Tasks Joint Entity and Relation Extraction, Multi-Task Learning, Named Entity Recognition, Relation Extraction
Published 2020-02-15
URL https://arxiv.org/abs/2002.06424v1
PDF https://arxiv.org/pdf/2002.06424v1.pdf
PWC https://paperswithcode.com/paper/deeper-task-specificity-improves-joint-entity

Application of Pre-training Models in Named Entity Recognition

Title Application of Pre-training Models in Named Entity Recognition
Authors Yu Wang, Yining Sun, Zuchang Ma, Lisheng Gao, Yang Xu, Ting Sun
Abstract Named Entity Recognition (NER) is a fundamental Natural Language Processing (NLP) task to extract entities from unstructured data. The previous methods for NER were based on machine learning or deep learning. Recently, pre-training models have significantly improved performance on multiple NLP tasks. In this paper, firstly, we introduce the architecture and pre-training tasks of four common pre-training models: BERT, ERNIE, ERNIE2.0-tiny, and RoBERTa. Then, we apply these pre-training models to a NER task by fine-tuning, and compare the effects of the different model architecture and pre-training tasks on the NER task. The experiment results showed that RoBERTa achieved state-of-the-art results on the MSRA-2006 dataset.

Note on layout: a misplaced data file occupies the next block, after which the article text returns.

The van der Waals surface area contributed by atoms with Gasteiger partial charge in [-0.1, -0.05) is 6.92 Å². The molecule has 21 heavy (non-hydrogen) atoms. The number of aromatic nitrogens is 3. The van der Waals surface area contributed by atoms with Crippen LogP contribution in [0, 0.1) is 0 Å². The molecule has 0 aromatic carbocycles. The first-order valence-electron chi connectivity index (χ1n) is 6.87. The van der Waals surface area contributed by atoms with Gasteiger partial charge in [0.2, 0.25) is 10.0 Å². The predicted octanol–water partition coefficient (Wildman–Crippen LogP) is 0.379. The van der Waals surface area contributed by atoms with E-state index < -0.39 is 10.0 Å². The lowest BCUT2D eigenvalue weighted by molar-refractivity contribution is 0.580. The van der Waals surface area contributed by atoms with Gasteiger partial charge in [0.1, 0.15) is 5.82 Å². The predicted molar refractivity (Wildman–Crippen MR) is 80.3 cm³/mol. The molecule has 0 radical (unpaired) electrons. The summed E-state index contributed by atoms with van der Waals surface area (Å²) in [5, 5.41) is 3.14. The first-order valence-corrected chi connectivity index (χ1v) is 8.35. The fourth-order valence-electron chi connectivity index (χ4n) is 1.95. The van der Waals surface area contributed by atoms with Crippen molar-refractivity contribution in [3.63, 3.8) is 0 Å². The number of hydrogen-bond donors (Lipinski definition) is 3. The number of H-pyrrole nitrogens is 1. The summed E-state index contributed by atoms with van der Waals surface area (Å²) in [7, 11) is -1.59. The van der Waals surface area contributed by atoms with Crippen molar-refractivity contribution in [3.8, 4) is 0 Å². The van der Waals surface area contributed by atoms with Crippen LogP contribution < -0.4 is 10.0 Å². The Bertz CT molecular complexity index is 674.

Tasks Named Entity Recognition
Published 2020-02-09
URL https://arxiv.org/abs/2002.08902v1
PDF https://arxiv.org/pdf/2002.08902v1.pdf
PWC https://paperswithcode.com/paper/application-of-pre-training-models-in-named